However, Buddy and Joe were now ‘up and running’. Twenty-eight Dial 45s by Tex would see Atlantic distribution up till the end of 1970 and 21 of these would hit both the R&B and the Pop charts, with a further two hitting the Pop charts alone. Ten of the 28 reached the R&B Top Ten, of which two made No.1 and three made No.2. In addition, Joe had twelve Atlantic LPs released up to 1970, 7 making both the Top 200 Pop Album chart and the R&B album listings. This was truly success on a major scale.
Although Joe’s biggest-ever commercial hits would not arrive until the 70’s, it was his Dial recordings between 1964 and 1970 for which he will be best remembered by ‘real’ soul fans. They used two quite different styles, one rhythmic, one slow-paced.
The rhythmic items were often influenced by dance-skits Tex performed, sometimes with audience-members, at his live gigs. Their danceable beat was often combined with humourous lyrics, part spoken, part sung. A good example of this style is one of his big hits which Joe says it only took him a few minutes to write, namely “Show Me” (Dial 4055) (catch a 1969 Swedish TV performance of it here). Another pacy dance favourite was “Skinny Legs And All”, based directly on a stage routine which always featured a skinny-legged girl from his audience.
The recording of it was made at Chips Moman’s American Studio, though later a busload of Nashville tourists added the phony live crowd noises, overdubbed ‘back home’ by Killen without them even having heard Tex’s recording.
A fine, expressive mid-pacer was “I Want To Do (Everything For You)” (Dial 4016) and you can enjoy a good live version of this track here.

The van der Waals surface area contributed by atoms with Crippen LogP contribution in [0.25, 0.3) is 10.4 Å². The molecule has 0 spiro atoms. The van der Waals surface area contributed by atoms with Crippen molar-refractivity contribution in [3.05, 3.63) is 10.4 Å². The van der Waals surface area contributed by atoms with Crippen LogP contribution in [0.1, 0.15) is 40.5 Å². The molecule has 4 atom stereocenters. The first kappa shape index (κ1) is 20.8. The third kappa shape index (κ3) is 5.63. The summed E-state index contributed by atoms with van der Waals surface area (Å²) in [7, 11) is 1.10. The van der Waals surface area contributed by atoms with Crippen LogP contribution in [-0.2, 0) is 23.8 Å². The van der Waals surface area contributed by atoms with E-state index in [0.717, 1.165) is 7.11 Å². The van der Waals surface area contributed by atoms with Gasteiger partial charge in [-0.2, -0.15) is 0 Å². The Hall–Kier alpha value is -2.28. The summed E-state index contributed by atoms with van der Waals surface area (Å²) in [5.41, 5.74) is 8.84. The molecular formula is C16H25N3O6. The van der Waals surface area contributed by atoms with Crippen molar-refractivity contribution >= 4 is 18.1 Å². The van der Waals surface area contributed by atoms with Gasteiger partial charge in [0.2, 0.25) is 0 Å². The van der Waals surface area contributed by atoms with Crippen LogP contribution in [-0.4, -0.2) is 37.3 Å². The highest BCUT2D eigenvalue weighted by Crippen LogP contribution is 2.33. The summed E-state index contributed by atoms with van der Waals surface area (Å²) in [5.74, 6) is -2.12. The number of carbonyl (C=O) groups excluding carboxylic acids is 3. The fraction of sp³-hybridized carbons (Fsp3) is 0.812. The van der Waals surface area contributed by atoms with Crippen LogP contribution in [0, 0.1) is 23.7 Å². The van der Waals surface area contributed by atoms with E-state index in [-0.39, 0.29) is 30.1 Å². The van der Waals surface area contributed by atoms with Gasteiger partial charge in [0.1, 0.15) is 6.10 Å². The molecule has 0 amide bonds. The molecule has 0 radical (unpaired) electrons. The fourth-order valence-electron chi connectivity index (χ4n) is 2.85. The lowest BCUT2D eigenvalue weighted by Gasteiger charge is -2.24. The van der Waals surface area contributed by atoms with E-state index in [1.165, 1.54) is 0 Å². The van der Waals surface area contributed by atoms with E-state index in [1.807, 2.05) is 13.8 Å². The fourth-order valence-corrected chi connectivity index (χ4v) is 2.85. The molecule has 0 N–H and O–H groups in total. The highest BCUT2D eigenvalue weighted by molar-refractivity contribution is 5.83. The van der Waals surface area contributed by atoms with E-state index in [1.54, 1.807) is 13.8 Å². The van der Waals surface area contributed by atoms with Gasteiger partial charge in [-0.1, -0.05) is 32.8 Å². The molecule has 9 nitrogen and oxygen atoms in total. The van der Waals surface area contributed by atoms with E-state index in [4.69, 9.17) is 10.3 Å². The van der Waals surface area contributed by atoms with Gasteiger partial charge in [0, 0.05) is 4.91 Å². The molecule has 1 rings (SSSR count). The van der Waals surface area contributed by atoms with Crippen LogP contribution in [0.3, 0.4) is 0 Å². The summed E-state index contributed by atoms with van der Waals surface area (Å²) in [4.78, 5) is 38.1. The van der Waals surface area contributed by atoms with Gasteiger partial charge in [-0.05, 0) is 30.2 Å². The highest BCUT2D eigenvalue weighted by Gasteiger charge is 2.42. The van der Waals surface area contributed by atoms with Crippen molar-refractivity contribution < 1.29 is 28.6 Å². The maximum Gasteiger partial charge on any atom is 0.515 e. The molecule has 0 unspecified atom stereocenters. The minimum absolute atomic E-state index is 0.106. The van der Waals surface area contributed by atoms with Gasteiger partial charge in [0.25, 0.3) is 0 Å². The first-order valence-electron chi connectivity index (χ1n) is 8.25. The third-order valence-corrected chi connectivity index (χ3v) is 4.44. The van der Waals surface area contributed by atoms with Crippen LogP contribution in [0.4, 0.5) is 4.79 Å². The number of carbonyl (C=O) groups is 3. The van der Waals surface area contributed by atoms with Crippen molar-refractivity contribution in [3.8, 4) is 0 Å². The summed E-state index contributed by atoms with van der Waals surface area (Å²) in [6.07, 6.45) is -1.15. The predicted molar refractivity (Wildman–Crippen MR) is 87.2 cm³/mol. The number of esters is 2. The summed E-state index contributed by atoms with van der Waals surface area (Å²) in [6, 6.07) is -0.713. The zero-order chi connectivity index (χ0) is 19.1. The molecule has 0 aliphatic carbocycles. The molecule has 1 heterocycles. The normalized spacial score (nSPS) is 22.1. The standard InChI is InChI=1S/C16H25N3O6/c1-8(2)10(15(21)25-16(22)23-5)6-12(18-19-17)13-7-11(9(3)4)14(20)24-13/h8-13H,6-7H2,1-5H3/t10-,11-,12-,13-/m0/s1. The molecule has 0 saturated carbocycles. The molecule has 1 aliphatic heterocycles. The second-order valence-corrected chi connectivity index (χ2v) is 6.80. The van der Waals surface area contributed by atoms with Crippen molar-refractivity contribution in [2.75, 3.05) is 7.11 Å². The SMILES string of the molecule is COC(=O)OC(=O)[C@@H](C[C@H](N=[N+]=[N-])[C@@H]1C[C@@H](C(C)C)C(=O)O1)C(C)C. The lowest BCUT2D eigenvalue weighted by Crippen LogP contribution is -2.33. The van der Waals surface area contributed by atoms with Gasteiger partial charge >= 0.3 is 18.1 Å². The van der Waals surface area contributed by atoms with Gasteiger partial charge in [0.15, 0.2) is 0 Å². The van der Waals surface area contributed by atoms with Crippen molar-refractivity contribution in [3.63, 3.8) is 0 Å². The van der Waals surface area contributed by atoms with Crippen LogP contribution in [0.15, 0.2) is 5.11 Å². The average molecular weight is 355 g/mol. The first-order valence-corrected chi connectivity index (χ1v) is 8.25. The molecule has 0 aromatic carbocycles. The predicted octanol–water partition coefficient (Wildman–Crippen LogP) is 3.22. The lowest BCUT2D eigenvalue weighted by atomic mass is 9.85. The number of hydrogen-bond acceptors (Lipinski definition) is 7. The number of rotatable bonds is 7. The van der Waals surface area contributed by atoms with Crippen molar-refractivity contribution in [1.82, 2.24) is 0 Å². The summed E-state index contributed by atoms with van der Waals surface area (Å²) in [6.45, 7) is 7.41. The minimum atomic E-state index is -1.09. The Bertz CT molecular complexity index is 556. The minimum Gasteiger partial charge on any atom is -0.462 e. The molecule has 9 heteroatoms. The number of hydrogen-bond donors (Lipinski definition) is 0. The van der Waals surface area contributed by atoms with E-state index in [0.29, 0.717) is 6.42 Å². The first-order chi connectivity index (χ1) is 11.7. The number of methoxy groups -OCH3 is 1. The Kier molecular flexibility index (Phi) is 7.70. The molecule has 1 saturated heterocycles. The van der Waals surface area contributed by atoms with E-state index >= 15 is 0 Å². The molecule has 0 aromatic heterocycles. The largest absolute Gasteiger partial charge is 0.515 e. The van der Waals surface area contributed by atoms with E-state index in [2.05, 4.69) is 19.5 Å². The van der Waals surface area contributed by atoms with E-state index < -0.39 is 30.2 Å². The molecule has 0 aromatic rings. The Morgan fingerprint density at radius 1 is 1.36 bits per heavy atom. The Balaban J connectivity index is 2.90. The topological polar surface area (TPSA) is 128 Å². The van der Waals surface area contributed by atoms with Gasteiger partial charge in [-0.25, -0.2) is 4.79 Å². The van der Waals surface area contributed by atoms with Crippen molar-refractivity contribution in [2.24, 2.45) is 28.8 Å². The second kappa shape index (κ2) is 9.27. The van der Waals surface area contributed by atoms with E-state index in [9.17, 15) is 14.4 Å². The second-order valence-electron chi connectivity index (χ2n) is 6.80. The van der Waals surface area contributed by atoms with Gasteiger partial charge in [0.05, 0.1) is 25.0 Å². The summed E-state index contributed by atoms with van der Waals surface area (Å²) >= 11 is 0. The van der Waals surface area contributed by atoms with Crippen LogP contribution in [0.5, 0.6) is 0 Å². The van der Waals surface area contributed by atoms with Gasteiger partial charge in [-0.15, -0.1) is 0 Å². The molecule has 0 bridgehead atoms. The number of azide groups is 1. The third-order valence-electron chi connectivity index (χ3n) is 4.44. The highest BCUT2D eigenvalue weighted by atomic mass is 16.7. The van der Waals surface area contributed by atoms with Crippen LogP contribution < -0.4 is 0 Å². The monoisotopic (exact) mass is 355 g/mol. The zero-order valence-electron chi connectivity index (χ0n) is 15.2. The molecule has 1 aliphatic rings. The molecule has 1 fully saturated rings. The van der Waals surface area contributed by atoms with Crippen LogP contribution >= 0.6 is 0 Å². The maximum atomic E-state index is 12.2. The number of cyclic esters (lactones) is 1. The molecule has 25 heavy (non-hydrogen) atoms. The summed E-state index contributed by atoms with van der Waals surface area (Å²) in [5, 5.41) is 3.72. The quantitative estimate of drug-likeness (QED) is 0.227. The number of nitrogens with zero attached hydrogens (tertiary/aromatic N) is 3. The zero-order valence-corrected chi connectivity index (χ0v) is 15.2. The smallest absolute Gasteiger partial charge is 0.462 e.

However, Tex also recorded some sublime, much deeper, slow-paced country-soul, often with telling storyline lyrics, which were sometimes also humourous, sometimes not, sometimes delivered partly in the ‘rap’ format, sometimes simply ‘sung’. I think Tex’s best deep country-soul outings were “The Love You Save (May Be Your Own)” (Dial 4026 – catch a 1966 Hullabaloo TV performance here), the superb Viet Nam war song “I Believe I’m Gonna Make It”(#4033), “The Truest Woman In The World” (#4051), the seasonal but still sublime “I’ll Make Every Day Christmas (For My Woman)” (#4068), “Buying A Book” (#4090), the Joe-Tex-as-love-counsellor That’s The Way (#4093), with it’s ‘telling’ rap-intro, the singer’s fine version of Dan Penn’s “Do Right Woman – Do Right Man” (Atlantic LP 8156) and When A Woman Stops Loving A Man (unissued – Charly LP CDX41). Another deep if more bluesy winner from even before Joe had his first big hit in 1964 was “I Had A Good Home But I Left” (#3023), whilst I think my all-time favourite deep Tex classic was actually cut after Dial’s deal with Atlantic had ended in 1970 and they had taken up with Mercury, namely 1972’s absolutely stunning “Spills The Beans” album-track Let’s Go Somewhere And Talk (also released as a single on Dial 1021).
There were also many more deep tracks that ran the above examples very close – a truly wonderful heritage for country-soul fans to enjoy.
The switch to Mercury saw 14 more Tex Dial singles emerge, five of which made the R&B chart, with two also crossing over to the Pop listing. Of these, the comedic dance-item “I Gotcha” (Dial 1010) proved to be Joe’s biggest-ever seller, hitting No.1 R&B/No.2 Pop. Mercury also issued three Tex LPs in this period, the one named after “I Gotcha” making No.5 R&B/No.17 Pop in the album charts, while “Joe Tex Spills The Beans” also made No.42 in the R&B LP listings.